Dana Todorović: Tragična sudbina Morica Tota (The Tragic Fate of Moritz Toth)
Moritz Toth, as you will see from his name, is Hungarian. He is also a punk rocker. He has music in his blood as his late grandfather was an accomplished violinist and was the first non-Roma to play with the Gypsy band Honey Cakes. He even bought his grandson a violin, which Moritz later pawned to buy a guitar. As the pair lived together, the grandfather found out but said nothing. It seems that Moritz’s career as a punk rocker has not been financially rewarding. Coupled with the death of his girlfriend, Juliska, a few months previously, his situation is not happy.
Fortunately, the Employment Office finds him a job. He is to be the prompter for the tenor who is to sing the role of Calaf, Princess Turandot’s suitor in the opera Turandot. The tenor is a substitute for the original cast member and, though he has a fine singing voice, he does not know all the songs. There are a couple of problems. Firstly, because of the complex lighting, Moritz cannot be in a conventional prompter’s box nor behind the curtain but has to stay in a very small box which is actually on stage, disguised as part of the set. Secondly, as he realises once he starts the job, Turandot is in Italian, a language he knows not a word of.
These problems are overcome and Moritz takes up the post. To his surprise, he very much enjoys the job, singing along to Nessun dorma, for which the tenor does know the words, ogling the soprano and getting on well with the cast. Indeed, he is turned on to classical music and buys and listens to classical records. While this is going on, we are gradually learning his life story.
He has one strange problem. It seems that he is being stalked. A strange-looking man is following him around. Moritz is afraid to confront him but does get near him once or twice. He has no idea why he is being stalked.
However, there is another plot going on, which is suddenly and unexpectedly introduced, that of Tobias Keller. Tobias is the Advisor for Moral Issues with the Office of the Great Overseer. What that is, we do not know, nor do we know whether Tobias is a real person or a supernatural being. We do know, however, that he has been hauled up before Chamber C of the Second Wing for a breach of Article 98a of the Causal Authority Regulations, as he connected the Extraordinary Activity Device to the faculty of his free will by putting a pebble in the path of a cyclist, namely Moritz Toth. By showing free will and acting contrary to the regulations, he risks losing his fairly prestigious post.
We gradually follow the investigation of Tobias, while we are following the story of Moritz. To the surprise of the investigators, Tobias not only admits his crime but is well aware that he breached regulations by not getting written permission in advance from the Great Overseer to do so. We know that Tobias feels that he was fully justified in not getting the written permission but, as far as the investigators are concerned, there can be no possible justification for this breach and he is prima facie guilty. However, there is a most interesting discussion on whether free will and determinism can co-exist, suggesting that the Great Overseer may be God or, at least, some sort of God figure. Tobias, of course defends free will, while the investigators clearly think that there are rules and they must always be followed, without exception. We, of course, are wondering how Tobias links up with Moritz.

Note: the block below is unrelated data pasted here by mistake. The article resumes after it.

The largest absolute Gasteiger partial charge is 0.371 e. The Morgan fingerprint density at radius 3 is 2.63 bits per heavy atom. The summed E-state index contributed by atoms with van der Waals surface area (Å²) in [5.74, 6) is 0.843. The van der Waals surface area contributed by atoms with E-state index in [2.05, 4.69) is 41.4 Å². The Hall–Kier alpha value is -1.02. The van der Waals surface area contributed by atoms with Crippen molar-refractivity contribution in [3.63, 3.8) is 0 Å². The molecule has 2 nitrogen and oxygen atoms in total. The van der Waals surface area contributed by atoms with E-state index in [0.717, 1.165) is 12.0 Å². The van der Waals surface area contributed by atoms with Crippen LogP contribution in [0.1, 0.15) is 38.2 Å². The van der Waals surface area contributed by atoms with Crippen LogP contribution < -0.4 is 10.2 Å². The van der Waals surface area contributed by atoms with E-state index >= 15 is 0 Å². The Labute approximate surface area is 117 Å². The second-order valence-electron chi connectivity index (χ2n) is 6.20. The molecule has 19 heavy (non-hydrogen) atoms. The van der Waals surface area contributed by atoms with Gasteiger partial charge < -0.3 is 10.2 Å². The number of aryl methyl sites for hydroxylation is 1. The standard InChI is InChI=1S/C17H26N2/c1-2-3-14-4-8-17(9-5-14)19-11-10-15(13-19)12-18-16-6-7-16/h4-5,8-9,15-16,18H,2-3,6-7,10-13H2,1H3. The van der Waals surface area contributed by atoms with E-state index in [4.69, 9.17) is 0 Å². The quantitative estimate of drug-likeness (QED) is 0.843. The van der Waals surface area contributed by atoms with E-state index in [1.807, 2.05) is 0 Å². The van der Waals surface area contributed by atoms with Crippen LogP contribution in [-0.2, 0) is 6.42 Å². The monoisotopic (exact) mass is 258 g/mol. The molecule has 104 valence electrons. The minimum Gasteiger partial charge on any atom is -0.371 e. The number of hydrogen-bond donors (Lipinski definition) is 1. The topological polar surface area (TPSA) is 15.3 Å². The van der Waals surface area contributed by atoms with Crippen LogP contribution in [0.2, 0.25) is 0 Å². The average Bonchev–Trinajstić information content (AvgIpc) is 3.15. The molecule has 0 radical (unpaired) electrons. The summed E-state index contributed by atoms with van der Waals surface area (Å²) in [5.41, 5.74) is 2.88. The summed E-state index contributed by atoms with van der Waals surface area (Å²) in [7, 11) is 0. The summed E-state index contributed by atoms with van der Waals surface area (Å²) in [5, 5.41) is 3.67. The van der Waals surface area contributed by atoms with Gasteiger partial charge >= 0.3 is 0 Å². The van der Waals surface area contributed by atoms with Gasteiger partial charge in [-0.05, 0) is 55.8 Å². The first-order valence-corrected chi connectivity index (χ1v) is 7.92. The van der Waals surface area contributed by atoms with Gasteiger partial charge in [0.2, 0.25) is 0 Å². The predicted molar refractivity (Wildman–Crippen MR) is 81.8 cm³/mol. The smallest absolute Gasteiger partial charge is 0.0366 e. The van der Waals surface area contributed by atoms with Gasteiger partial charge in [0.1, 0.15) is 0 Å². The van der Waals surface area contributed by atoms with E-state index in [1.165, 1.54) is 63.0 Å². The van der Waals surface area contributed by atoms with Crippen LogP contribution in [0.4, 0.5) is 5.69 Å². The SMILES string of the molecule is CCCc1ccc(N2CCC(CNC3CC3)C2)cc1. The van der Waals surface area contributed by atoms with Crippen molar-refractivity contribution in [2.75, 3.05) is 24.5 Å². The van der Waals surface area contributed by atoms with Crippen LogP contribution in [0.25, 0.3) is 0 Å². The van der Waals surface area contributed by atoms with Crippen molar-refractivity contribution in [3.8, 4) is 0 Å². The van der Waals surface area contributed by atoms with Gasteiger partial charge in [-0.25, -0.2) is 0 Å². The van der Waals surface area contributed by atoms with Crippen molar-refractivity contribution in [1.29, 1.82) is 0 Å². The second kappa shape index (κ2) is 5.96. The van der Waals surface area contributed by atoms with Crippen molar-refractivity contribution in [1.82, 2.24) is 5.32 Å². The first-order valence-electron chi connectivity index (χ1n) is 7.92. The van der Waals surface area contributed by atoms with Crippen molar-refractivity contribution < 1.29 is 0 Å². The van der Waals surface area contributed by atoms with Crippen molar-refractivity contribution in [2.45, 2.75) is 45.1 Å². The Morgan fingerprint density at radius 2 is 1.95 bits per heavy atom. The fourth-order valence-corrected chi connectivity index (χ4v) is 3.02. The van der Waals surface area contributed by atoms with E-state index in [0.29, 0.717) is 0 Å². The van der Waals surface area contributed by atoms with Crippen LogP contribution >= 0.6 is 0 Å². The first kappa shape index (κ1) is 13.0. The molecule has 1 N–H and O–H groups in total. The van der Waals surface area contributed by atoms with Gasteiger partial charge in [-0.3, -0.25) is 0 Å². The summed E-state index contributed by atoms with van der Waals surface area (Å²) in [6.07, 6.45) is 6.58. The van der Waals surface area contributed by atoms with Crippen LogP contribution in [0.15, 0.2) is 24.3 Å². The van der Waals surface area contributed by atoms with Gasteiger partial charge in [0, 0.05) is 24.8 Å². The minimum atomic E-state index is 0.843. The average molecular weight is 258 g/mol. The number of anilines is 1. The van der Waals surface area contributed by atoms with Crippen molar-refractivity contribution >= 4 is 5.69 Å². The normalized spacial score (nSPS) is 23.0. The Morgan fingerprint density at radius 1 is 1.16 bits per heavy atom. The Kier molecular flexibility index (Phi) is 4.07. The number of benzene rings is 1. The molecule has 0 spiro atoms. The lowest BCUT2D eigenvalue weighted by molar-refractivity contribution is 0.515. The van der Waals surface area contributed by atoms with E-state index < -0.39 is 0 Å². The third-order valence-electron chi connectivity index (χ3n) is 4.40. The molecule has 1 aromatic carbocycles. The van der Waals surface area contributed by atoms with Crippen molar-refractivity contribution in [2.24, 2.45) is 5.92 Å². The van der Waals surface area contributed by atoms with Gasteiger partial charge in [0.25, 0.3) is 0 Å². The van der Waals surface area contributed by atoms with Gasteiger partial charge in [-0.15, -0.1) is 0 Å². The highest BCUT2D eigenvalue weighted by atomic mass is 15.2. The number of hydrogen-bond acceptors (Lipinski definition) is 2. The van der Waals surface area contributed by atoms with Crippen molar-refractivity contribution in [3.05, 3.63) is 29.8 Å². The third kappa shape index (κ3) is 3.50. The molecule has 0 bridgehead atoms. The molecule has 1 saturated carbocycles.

Meanwhile, things are not going too well for Moritz. The tenor has been fired and there is a new one, requiring a lot of work for Moritz and others. However, he is more concerned about the stalker, not least when he is joined by a mysterious man in black. He spies on them and learns that the stalker, whom he had nicknamed Birdman, seems to be called Ezekiel. Moritz is aware of the biblical connection. He is now getting so concerned that the thinks that they are plotting to murder him. We, of course, suspect that the may be linked to Tobias. He finds solace in the arms of an old friend, Noémi, a prostitute.
The ending is, of course, something of a surprise and probably not quite what we had been suspecting. However, Todorović has cleverly kept us guessing throughout the novel, wondering what is going on and how the stories link up.
Telling two separate stories which the reader assumes are going to meet at some time can be tricky. Todorović keeps us guessing till almost the end. However, at the same time, the two stories are interesting in their own right. Moritz is a man who has lost his cultural past and regains it through opera. He is also a man who has generally lost his way and what better way to find it again than through the love of opera and the embrace of a loving prostitute? The stalker issue is also somewhat disturbing but also cleverly done as we feel that it is connected to the Tobias story but we cannot work out just how.
The Tobias story is perhaps even more interesting, raising as it does the philosophical question of free will versus determinism and, by extension, when we must slavishly follow the rules and when it is acceptable to break them, even at considerable personal risk. Tobias does come across as arrogant but his opponents come across as stuffy bureaucrats, so we are inclined at least to give Tobias a hearing. Of course, we are wondering exactly who they all are – some sort of bureaucratic court of angels, the figment of someone’s imagination or, perhaps, some strange futuristic society? It is to Todorović’s credit that she manages to tell a good story, at times somehow disturbing, but not too much, while keeping us guessing as to what is going on and raising some interesting ideas.
First published 2008 by Stubovi kulture
First English translation Istros/Peter Owen in 2017
Translated by the author